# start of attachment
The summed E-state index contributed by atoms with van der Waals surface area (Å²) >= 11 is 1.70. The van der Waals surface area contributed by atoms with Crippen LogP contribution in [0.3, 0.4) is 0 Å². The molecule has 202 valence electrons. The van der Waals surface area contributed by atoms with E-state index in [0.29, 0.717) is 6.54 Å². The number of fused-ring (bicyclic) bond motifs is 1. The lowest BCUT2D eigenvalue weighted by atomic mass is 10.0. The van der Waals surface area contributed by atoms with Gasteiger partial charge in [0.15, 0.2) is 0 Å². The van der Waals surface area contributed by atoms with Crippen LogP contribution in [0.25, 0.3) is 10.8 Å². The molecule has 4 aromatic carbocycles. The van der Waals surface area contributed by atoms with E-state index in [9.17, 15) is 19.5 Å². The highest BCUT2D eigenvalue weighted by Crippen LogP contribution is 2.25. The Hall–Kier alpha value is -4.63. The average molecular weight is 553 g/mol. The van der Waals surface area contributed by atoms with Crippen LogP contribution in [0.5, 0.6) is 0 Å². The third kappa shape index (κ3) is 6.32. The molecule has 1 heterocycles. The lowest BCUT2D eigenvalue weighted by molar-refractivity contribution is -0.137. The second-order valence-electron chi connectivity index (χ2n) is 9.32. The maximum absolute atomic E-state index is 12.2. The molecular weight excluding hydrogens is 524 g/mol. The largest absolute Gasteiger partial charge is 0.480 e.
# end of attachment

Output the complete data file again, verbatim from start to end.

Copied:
The summed E-state index contributed by atoms with van der Waals surface area (Å²) >= 11 is 1.70. The van der Waals surface area contributed by atoms with Crippen LogP contribution in [0.3, 0.4) is 0 Å². The molecule has 202 valence electrons. The van der Waals surface area contributed by atoms with E-state index in [0.29, 0.717) is 6.54 Å². The number of fused-ring (bicyclic) bond motifs is 1. The lowest BCUT2D eigenvalue weighted by atomic mass is 10.0. The van der Waals surface area contributed by atoms with Gasteiger partial charge in [0.15, 0.2) is 0 Å². The van der Waals surface area contributed by atoms with Crippen LogP contribution in [0.25, 0.3) is 10.8 Å². The molecule has 4 aromatic carbocycles. The van der Waals surface area contributed by atoms with E-state index in [9.17, 15) is 19.5 Å². The highest BCUT2D eigenvalue weighted by Crippen LogP contribution is 2.25. The Hall–Kier alpha value is -4.63. The average molecular weight is 553 g/mol. The van der Waals surface area contributed by atoms with Crippen LogP contribution in [0.5, 0.6) is 0 Å². The third kappa shape index (κ3) is 6.32. The molecule has 1 heterocycles. The lowest BCUT2D eigenvalue weighted by molar-refractivity contribution is -0.137. The second-order valence-electron chi connectivity index (χ2n) is 9.32. The maximum absolute atomic E-state index is 12.2. The molecular weight excluding hydrogens is 524 g/mol. The largest absolute Gasteiger partial charge is 0.480 e.